Death of Ann Plumb, January 1890
The following appeared in the Royston Crow on 17th January 1890:
Found Drowned – A woman was found drowned this (Friday) morning at 8 o’clock, near the road near the Cross, Meldreth. The deceased when found had been in the water some hours. The body is not yet identified.
Woman drowned at Meldreth is the wife of John Plumb, carpenter, Meldreth.
A longer report appeared in the same paper the following week:
Mr C W Palmer (County Coroner) held an inquest at The Green Man, Meldreth, on Saturday last, on the body of Ann Plumb, aged 57 years, the wife of John Plumb, carpenter, who was found drowned, as announced in our last issue, in a brook, or Marvell’s Moat, near her house, on the previous day. The following evidence was taken:
Lydia Plumb, living at Meldreth, said the deceased was her daughter-in-law. She last saw her alive on the Thursday afternoon, she was then cleaning her house, and seemed cheerful. On the Friday morning she went to wake the deceased up (she lived next door) thinking she might have over-slept herself. She woke up deceased’s daughter, who had slept with her mother, and asked her where her mother was, and she said she did not know. She then went round to the back part of the house to search for deceased, thinking she should find her there, but could not find her.
The daughter of deceased, who is afflicted and did not appear to understand the nature of an oath, was also called but her statement was confined to the fact that her mother went to bed in her usual health on the night previous, and that she did not hear her get up in the morning.
Ruth Hale, the wife of Arthur Hale, wheelwright, of Meldreth, said on Friday morning about half-past seven o’clock she went to draw up her blind, and then she saw the deceased lying opposite her house in the river called “St. Thomas’ Brook” or “Marvell’s Moat”. She went to Mrs Farnham’s and sent for her husband directly.
Arthur Hale, husband of the last witness, deposed: between half-past seven and eight o’clock I was sent for by my wife. I went to the river just close to my house and saw the deceased in the water. The whole of the body, with the exception of the face and hands, was in the water. She had a dress on. She appeared to me to be quite dead. I ran for assistance, and then I went back and pulled the body out. There is a dipping-place close to the spot. There was no pail or other utensil near the place. She had no boots on, but she had stockings. She was looking black all round the neck.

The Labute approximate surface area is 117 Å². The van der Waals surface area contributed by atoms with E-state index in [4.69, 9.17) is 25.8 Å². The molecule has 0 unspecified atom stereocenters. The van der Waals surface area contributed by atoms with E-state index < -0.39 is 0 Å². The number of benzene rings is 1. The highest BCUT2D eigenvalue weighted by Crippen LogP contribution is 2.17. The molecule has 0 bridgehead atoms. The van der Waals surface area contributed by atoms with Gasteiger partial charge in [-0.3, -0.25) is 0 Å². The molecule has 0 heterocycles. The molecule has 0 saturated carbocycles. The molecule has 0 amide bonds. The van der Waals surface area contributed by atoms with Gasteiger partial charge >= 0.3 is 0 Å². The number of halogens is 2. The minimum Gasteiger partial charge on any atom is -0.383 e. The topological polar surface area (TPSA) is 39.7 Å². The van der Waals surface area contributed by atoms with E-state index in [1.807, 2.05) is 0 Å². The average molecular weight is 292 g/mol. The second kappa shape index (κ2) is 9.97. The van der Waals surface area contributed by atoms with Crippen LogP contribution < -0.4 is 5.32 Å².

Dr L M Earle, residing at Melbourn, said he had attended deceased occasionally, but not lately. He made a post-mortem examination of the body. There were no external marks of violence. There were the usual signs of asphyxia resulting from drowning.
In answer to the foreman Dr Earle said that it was possible for the deceased to walk there in her sleep, and there was nothing to indicate that she had had a fit.
The Coroner remarked that there was really nothing in the evidence to show on the one hand that the deceased had been accidentally drowned, nor on the other that she had taken her own life, and the jury returned an open verdict of “Found Drowned”.
At the close the Coroner referred to the absence of one of the jurymen, Mr Rumble, who was not present to answer to his name, and another juryman had to be summoned in his place. It was not fair to the other jurymen who attended to their summons to be kept waiting, and he fined Mr Rumble 10s. Upon the suggestion of some of the jury, however, that as Mr Rumble had gone to Cambridge and might have missed his train and so have been prevented from attending, the Coroner said he should be sorry to enforce the fine if it was accidental, and if Mr Rumble could show that it was through no fault of his own that he was absent, he should not enforce it.